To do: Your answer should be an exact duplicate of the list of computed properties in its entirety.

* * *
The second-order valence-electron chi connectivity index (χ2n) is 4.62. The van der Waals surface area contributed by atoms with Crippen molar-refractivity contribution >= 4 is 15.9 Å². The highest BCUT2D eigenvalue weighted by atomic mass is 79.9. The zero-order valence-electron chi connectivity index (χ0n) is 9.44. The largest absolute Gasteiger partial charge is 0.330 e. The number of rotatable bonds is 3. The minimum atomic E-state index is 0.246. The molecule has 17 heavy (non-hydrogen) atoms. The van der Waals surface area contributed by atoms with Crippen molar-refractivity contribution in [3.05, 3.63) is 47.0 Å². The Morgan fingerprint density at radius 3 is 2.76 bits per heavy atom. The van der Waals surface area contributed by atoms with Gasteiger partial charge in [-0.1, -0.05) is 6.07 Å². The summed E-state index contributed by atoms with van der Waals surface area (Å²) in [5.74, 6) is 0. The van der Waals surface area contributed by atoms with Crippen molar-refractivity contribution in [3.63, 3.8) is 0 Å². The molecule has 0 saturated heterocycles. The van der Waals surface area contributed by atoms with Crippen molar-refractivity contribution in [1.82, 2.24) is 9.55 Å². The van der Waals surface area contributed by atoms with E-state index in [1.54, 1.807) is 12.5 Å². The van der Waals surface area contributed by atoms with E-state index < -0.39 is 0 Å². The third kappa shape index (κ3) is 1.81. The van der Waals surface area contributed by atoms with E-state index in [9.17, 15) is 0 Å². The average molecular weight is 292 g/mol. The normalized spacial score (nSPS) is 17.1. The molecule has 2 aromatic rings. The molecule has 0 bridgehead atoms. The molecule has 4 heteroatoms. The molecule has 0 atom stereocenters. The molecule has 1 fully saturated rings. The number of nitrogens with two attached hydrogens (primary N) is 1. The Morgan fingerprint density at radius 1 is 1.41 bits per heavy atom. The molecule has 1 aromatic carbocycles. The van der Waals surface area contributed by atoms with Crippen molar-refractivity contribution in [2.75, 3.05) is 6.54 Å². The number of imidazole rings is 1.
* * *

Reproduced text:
The second-order valence-electron chi connectivity index (χ2n) is 4.62. The van der Waals surface area contributed by atoms with Crippen molar-refractivity contribution >= 4 is 15.9 Å². The highest BCUT2D eigenvalue weighted by atomic mass is 79.9. The zero-order valence-electron chi connectivity index (χ0n) is 9.44. The largest absolute Gasteiger partial charge is 0.330 e. The number of rotatable bonds is 3. The minimum atomic E-state index is 0.246. The molecule has 17 heavy (non-hydrogen) atoms. The van der Waals surface area contributed by atoms with Crippen molar-refractivity contribution in [3.05, 3.63) is 47.0 Å². The Morgan fingerprint density at radius 3 is 2.76 bits per heavy atom. The van der Waals surface area contributed by atoms with Gasteiger partial charge in [-0.1, -0.05) is 6.07 Å². The summed E-state index contributed by atoms with van der Waals surface area (Å²) in [5.74, 6) is 0. The van der Waals surface area contributed by atoms with Crippen molar-refractivity contribution in [3.63, 3.8) is 0 Å². The molecule has 0 saturated heterocycles. The van der Waals surface area contributed by atoms with Crippen molar-refractivity contribution in [1.82, 2.24) is 9.55 Å². The van der Waals surface area contributed by atoms with E-state index in [1.54, 1.807) is 12.5 Å². The van der Waals surface area contributed by atoms with E-state index < -0.39 is 0 Å². The third kappa shape index (κ3) is 1.81. The van der Waals surface area contributed by atoms with E-state index in [9.17, 15) is 0 Å². The average molecular weight is 292 g/mol. The normalized spacial score (nSPS) is 17.1. The molecule has 2 aromatic rings. The molecule has 0 bridgehead atoms. The molecule has 4 heteroatoms. The molecule has 0 atom stereocenters. The molecule has 1 fully saturated rings. The number of nitrogens with two attached hydrogens (primary N) is 1. The Morgan fingerprint density at radius 1 is 1.41 bits per heavy atom. The molecule has 1 aromatic carbocycles. The van der Waals surface area contributed by atoms with Crippen molar-refractivity contribution in [2.75, 3.05) is 6.54 Å². The number of imidazole rings is 1.